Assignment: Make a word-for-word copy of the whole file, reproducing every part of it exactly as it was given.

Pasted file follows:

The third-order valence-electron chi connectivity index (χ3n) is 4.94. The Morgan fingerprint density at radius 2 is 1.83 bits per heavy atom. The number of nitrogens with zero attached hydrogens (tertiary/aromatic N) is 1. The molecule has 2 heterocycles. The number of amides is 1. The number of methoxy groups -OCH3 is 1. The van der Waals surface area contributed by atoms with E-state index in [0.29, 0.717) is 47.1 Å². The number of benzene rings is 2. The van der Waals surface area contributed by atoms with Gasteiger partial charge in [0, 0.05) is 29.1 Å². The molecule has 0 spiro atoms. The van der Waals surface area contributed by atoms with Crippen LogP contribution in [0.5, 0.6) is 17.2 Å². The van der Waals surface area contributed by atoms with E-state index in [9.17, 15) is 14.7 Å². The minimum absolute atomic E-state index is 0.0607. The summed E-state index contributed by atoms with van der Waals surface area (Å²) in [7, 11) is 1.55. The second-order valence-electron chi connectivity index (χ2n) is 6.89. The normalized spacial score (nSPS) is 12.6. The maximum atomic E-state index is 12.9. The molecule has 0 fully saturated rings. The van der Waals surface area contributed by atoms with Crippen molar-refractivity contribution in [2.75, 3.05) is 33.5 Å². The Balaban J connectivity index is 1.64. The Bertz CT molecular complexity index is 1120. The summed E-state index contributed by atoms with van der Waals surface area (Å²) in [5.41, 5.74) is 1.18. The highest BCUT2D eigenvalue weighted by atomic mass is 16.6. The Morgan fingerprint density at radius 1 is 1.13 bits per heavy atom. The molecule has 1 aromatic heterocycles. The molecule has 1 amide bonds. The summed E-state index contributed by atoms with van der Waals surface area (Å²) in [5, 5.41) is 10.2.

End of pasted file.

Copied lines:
The third-order valence-electron chi connectivity index (χ3n) is 4.94. The Morgan fingerprint density at radius 2 is 1.83 bits per heavy atom. The number of nitrogens with zero attached hydrogens (tertiary/aromatic N) is 1. The molecule has 2 heterocycles. The number of amides is 1. The number of methoxy groups -OCH3 is 1. The van der Waals surface area contributed by atoms with E-state index in [0.29, 0.717) is 47.1 Å². The number of benzene rings is 2. The van der Waals surface area contributed by atoms with Gasteiger partial charge in [0, 0.05) is 29.1 Å². The molecule has 0 spiro atoms. The van der Waals surface area contributed by atoms with Crippen LogP contribution in [0.5, 0.6) is 17.2 Å². The van der Waals surface area contributed by atoms with E-state index in [9.17, 15) is 14.7 Å². The minimum absolute atomic E-state index is 0.0607. The summed E-state index contributed by atoms with van der Waals surface area (Å²) in [7, 11) is 1.55. The second-order valence-electron chi connectivity index (χ2n) is 6.89. The normalized spacial score (nSPS) is 12.6. The maximum atomic E-state index is 12.9. The molecule has 0 fully saturated rings. The van der Waals surface area contributed by atoms with Crippen molar-refractivity contribution in [2.75, 3.05) is 33.5 Å². The Balaban J connectivity index is 1.64. The Bertz CT molecular complexity index is 1120. The summed E-state index contributed by atoms with van der Waals surface area (Å²) in [5.41, 5.74) is 1.18. The highest BCUT2D eigenvalue weighted by atomic mass is 16.6. The Morgan fingerprint density at radius 1 is 1.13 bits per heavy atom. The molecule has 1 aromatic heterocycles. The molecule has 1 amide bonds. The summed E-state index contributed by atoms with van der Waals surface area (Å²) in [5, 5.41) is 10.2.